Elephants, Elephants and more elephants.
Elephants are highly social animals. Their complex society focuses on maintaining group cohesion and a strict discipline regime ensures social order at all times. Due to their enormous size, elephants could cause serious damage to themselves and each other if their social behaviour was not regulated and ritualised. Herd life predominantly revolves around guarding, rearing and teaching calves, activities engaged in by all herd members.
Elephants practise a matriarchal society. Females live in herds of related individuals with their successive offspring. The oldest cow is known as the matriarch. Bulls leave the herd once they reach puberty(12-14 years old)
Elephants are a keystone species meaning that they influence the healthy functioning of the ecosystems and even survival of particular species.
Elephants are herbivores- They consume about 5% of their body weight per day- So an adult bull can consume up to 300kg of vegetation per day. Only 40% of the dung is digested. A bull elephant may expel up to 155kg of dung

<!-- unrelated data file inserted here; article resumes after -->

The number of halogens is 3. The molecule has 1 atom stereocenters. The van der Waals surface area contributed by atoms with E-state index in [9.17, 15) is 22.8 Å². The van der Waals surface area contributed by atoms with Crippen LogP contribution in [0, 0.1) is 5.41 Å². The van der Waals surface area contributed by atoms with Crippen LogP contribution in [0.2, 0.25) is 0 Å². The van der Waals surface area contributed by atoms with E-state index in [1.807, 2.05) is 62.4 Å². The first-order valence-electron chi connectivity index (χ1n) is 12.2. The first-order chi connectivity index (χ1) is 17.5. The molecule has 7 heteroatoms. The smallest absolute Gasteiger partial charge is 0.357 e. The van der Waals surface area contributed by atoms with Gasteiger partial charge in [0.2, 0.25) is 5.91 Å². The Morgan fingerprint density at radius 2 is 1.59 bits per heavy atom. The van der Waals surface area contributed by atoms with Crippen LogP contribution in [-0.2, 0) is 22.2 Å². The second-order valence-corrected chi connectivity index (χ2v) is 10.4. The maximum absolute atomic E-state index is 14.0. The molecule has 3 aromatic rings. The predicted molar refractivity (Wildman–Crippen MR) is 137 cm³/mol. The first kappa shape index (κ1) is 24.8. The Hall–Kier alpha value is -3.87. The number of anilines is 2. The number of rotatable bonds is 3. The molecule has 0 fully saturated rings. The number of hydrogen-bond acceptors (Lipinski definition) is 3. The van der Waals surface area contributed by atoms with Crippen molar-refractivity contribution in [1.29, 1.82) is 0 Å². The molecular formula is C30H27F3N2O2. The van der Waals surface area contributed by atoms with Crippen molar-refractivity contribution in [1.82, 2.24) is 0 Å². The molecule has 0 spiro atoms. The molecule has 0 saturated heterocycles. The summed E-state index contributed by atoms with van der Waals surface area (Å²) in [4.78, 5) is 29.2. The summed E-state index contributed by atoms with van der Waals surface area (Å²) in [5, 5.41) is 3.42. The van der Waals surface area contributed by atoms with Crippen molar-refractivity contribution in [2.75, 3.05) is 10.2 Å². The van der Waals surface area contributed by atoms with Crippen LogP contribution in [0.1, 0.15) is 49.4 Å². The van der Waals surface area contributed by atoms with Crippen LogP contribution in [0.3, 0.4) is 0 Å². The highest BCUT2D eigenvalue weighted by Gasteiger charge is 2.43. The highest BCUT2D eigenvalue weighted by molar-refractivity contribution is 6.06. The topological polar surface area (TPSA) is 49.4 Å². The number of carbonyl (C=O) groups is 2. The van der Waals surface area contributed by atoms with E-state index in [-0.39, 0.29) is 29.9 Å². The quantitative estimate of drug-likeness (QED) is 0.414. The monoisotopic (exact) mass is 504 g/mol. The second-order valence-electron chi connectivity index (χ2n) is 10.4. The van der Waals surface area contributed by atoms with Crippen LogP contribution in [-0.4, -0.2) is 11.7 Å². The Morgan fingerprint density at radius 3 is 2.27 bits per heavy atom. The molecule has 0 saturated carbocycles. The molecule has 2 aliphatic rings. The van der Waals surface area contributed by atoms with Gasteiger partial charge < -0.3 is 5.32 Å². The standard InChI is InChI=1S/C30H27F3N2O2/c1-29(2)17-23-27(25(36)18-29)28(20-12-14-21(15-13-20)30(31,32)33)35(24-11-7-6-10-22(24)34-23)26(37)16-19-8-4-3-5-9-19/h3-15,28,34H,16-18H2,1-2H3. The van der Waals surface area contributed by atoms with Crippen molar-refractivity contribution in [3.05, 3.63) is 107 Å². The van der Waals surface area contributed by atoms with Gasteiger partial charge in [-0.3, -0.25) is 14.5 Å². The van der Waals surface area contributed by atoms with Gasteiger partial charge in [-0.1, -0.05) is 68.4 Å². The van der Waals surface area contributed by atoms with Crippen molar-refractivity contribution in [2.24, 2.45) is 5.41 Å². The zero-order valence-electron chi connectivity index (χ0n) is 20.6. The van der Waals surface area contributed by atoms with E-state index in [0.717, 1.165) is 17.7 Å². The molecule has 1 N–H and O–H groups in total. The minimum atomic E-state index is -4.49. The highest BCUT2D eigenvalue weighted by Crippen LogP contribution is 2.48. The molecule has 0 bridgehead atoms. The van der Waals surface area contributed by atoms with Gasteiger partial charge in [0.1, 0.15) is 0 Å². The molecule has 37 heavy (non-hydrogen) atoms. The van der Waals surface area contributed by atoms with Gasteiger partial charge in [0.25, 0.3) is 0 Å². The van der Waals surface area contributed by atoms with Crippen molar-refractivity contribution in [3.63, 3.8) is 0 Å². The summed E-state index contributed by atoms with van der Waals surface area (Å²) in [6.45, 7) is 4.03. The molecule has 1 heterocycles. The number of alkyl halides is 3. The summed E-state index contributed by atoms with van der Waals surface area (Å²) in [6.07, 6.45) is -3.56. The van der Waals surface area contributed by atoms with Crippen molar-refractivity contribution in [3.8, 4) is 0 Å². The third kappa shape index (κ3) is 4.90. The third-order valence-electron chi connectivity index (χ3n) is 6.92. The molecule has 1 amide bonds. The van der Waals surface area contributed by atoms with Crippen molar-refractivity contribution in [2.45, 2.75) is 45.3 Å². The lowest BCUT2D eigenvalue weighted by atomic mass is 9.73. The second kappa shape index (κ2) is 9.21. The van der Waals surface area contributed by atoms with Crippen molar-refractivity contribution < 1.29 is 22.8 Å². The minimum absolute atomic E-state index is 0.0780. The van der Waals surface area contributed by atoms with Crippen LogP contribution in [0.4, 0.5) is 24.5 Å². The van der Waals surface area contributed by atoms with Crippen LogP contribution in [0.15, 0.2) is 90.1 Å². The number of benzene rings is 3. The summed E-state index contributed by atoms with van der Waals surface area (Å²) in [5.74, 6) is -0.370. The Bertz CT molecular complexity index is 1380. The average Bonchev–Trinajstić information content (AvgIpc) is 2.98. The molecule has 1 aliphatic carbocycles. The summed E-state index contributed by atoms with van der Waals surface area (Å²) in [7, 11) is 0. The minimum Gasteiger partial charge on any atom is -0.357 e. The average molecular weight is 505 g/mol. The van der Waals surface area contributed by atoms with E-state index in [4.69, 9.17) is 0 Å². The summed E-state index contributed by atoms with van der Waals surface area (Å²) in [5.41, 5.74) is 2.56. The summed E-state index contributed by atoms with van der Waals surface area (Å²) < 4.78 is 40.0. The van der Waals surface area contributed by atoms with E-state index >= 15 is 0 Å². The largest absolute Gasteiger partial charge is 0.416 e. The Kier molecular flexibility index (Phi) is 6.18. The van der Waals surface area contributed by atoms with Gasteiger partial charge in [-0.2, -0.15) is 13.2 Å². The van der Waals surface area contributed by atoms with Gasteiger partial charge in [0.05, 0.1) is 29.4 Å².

–Game Ranger in you Backpack – Megan Emmett, Sean Pattrick–
Elephants are known as the giants of the bush, even though they are so big they a extremely quiet.
For the last two weeks the elephants have been very active on the reserve and a day would not be complete without seeing at least a herd or two strolling past the lodge.
The elephants made for the most spectacular sightings. On a number of occasions guests got to enjoy them: Swimming, playing, sand bathing and young ones interacting.
One of the big tuskers of the reserve called “Phulani” also made his appearance- He is in full musth and can be smelt kilometres away. Even though is one of the bigger Bulls of the Reserve he is very docile. .
But if he comes strolling down the road he is definitely given the benefit of doubt and will any- and everyone make way for this majestic animal!!